• 3 minutes Could Venezuela become a net oil importer?
  • 7 minutes Reuters: OPEC Ministers Agree In Principle On 1 Million Barrels Per Day Nominal Output Increase
  • 12 minutes Battle for Oil Port: East Libya Forces In Full Control At Ras Lanuf
  • 11 hours Oil prices going Up? NO!
  • 3 hours Renewables to generate 50% of worldwide electricity by 2050 (BNEF report)
  • 9 mins Reuters: OPEC Ministers Agree In Principle On 1 Million Barrels Per Day Nominal Output Increase
  • 2 days Could Venezuela become a net oil importer?
  • 3 hours The Tony Seba report
  • 2 days Gazprom Exports to EU Hit Record
  • 1 day Oil prices going down
  • 1 day Could oil demand collapse rapidly? Yup, sure could.
  • 24 mins Kenya Eyes 200+ Oil Wells
  • 2 days Oil Buyers Club
  • 7 hours Saudi Arabia turns to solar
  • 19 hours China’s Plastic Waste Ban Will Leave 111 Million Tons of Trash With Nowhere To Go
  • 13 hours Are Electric Vehicles Really Better For The Environment?
  • 1 day Battle for Oil Port: East Libya Forces In Full Control At Ras Lanuf
  • 2 days Russia's Energy Minister says Oil Prices Balanced at $75, so Wants to Increase OPEC + Russia Oil by 1.5 mbpd
  • 2 days EU Leaders Set To Prolong Russia Sanctions Again
Alt Text

North Korea Hit Hard As Coal Exports To China Fall 71%

Chinese coal imports from North…

Alt Text

Is Russia Helping North Korea Export Coal?

Three Western European intelligence sources…

Rory Johnston

Rory Johnston

Rory Johnston is a Master of Global Affairs student at the University of Toronto’s Munk School of Global Affairs where he focuses primarily on the…

More Info

Trending Discussions

China’s Plan to Reduce Coal-Fired Electricity Disastrous for Global Climate

China’s Plan to Reduce Coal-Fired Electricity Disastrous for Global Climate

China consumes upwards of four billion tonnes of coal per year—as much as the rest of the world combined. However, rising public opinion opposing terrible air quality in major Chinese cities has authorities reassessing their energy plans. Earlier this year, the central government banned the building of new coal-fired power plants in the areas surrounding Beijing, Shanghai, and Guangzhou in an attempt to combat the smog.  While many have commented that that these types of policy shifts represent a positive trend in the fight against global climate change, a new study on China’s coal-fuelled synthetic natural gas (SNG) plans calls this optimism into question.

SNG plants convert coal into natural gas that can be used for electricity production or residential heating. As natural gas burns considerably cleaner than coal and emits none of the smog-causing pollutants, SNG can be used in power plants close to cities and burned in households for heat without harming air quality. By building these SNG plants in the West, any pollution resulting from this use of coal will be kept far from industrial and population centres.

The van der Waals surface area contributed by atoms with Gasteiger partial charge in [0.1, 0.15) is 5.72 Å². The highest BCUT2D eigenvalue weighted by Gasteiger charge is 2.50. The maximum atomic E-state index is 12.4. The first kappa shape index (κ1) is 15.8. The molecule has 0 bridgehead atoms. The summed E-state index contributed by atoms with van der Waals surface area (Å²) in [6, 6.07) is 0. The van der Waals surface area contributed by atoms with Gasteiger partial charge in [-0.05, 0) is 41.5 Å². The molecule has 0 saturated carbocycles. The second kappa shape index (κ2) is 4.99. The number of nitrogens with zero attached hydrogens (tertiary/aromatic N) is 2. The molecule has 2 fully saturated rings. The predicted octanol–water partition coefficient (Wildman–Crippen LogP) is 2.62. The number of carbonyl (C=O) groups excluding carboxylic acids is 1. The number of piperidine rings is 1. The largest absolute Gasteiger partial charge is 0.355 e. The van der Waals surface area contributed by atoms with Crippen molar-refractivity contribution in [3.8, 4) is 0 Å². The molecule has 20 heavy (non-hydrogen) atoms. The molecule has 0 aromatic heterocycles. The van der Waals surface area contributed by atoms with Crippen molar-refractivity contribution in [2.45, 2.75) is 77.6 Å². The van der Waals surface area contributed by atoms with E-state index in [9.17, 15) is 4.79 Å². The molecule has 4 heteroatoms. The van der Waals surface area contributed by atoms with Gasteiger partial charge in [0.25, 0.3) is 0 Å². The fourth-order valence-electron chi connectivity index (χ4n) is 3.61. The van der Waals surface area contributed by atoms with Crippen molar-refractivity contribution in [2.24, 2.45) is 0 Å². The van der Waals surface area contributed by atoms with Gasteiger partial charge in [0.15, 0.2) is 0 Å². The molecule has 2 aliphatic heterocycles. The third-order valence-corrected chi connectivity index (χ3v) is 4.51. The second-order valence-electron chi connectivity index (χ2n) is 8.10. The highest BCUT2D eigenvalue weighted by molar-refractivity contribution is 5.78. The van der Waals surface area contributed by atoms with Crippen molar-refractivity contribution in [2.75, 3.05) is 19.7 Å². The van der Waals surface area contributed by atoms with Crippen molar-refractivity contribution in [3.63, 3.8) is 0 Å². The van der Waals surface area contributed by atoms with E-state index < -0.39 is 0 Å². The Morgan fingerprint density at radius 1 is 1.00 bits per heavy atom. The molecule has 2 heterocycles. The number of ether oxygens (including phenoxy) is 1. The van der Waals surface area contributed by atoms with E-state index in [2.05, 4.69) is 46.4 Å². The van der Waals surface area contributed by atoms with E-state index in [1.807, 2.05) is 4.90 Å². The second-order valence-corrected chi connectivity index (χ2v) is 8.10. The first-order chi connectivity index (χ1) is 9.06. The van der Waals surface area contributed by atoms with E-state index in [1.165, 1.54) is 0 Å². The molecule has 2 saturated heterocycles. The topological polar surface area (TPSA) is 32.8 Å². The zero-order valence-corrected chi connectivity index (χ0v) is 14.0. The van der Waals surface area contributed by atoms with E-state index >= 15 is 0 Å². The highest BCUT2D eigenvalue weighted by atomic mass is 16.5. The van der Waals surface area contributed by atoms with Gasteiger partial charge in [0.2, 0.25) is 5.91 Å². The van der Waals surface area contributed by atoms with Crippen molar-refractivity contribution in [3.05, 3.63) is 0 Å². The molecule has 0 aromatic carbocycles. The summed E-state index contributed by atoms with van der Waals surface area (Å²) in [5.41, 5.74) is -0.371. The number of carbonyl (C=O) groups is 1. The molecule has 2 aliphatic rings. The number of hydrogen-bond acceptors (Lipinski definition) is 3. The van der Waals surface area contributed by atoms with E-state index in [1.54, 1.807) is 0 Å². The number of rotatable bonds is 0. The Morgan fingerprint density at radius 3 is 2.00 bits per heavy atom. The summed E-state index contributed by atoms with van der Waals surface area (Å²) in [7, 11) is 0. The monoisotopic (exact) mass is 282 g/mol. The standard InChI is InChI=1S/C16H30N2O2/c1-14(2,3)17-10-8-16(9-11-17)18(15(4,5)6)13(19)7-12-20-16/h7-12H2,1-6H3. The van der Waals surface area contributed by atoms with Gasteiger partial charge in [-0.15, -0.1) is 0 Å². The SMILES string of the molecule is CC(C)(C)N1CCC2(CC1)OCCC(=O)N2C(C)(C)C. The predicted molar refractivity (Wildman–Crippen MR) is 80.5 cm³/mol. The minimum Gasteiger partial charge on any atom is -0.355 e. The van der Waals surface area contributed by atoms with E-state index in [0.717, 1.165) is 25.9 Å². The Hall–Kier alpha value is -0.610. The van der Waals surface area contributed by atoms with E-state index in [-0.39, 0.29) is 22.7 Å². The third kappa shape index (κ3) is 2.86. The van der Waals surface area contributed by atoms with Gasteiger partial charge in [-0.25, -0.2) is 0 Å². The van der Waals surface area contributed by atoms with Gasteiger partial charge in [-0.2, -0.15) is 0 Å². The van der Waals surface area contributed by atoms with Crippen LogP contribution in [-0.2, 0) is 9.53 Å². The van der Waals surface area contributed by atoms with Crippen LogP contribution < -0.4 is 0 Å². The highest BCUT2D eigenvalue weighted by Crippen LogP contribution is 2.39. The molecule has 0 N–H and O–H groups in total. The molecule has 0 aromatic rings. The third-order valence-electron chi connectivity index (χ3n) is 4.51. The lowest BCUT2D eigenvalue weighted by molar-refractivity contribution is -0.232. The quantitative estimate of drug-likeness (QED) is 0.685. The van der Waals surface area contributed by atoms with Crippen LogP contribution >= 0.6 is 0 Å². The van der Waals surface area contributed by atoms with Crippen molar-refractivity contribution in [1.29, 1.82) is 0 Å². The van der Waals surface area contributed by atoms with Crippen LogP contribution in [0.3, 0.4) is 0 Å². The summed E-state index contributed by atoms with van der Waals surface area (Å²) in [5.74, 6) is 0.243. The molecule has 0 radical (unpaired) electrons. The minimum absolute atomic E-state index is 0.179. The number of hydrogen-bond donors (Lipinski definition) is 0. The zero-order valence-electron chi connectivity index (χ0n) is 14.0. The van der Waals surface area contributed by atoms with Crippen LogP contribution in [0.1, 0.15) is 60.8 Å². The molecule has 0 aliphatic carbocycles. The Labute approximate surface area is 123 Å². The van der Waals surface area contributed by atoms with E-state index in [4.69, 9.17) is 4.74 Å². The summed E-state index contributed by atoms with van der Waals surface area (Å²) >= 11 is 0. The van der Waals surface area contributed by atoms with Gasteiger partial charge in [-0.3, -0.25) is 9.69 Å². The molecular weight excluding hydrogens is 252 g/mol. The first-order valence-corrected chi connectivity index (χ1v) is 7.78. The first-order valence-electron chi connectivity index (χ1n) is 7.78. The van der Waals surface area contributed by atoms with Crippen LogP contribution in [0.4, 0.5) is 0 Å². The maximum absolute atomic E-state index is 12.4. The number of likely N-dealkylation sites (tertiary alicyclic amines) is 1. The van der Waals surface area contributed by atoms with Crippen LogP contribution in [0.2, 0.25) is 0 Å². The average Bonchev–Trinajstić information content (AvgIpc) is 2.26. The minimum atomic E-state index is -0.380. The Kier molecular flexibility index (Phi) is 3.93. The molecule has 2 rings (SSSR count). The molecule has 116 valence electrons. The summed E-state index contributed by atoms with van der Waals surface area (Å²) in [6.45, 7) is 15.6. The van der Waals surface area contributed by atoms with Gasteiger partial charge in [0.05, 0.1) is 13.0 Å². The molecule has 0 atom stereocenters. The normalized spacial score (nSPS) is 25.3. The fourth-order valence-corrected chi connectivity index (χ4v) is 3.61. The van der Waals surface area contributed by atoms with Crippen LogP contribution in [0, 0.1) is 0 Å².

Related article: The World’s Best-Positioned Junior Coal Play?

That said, while SNG addresses the problem of air quality, it greatly exacerbates China’s overall greenhouse gas emissions. The life-cycle greenhouse gas emissions of SNG are 700% higher than conventional natural gas, up to 82% higher than pulverized-coal if used to generate electricity, and 200% higher than gasoline if used to fuel vehicles. SNG is also very water-intensive, requiring 6-12 litres of water per m3 compared to only 0.1-0.2 litres of water per m3 for shale gas—this puts increased strain on already tight water supplies in the Chinese hinterland.

Chinas SNG Production
Source: China’s Synthetic Natural Gas Revolution, p. 853

Beijing has thus far approved nine SNG plants with a total capacity of 37.1 billion m3 per year and there were 30 more SNG projects proposed in 2012 with a combined capacity of 120 billion m3 per year. According to local reporting [Chinese], that number jumped to 43 proposals in 2013 with a total capacity of almost 200 billion m3 per year. If built, the 9 approved plants represent 21 billion tonnes of CO2 over 40 years; if all 43 pending approval are built, that number will jump to over 110 billion tonnes. To put that in perspective, China’s total CO2 emissions in 2011 were 7.7 billion tonnes.

Related article: Endgame? New EPA Regulations Threaten U.S. Coal Industry

These SNG plants are highly capital intensive and, as such, once built they are almost guaranteed to continue operating for decades. This means that if the international community is to oppose Chinese SNG plans, it must do so now before the ground is broken on these projects.  China views these SNG projects as a means to addressing poor air quality in its major cities while utilizing its vast domestic coal resources and decreasing a growing reliance on liquefied natural gas imports.

While it is true that SNG would increase China’s energy security, it must be stressed that the climatological cost of this security is far too high.

By. Rory Johnston




Back to homepage

Trending Discussions


Leave a comment
  • ComradeAnon on October 01 2013 said:
    I keep seeing commercials about clean coal. They should use that.
  • Dave on October 02 2013 said:
    Clean skies means no global dimming with coal smog, so the higher greenhouse effects of SNG are even more intense. It's Faustian bargain time on planet Earth.

Leave a comment




Oilprice - The No. 1 Source for Oil & Energy News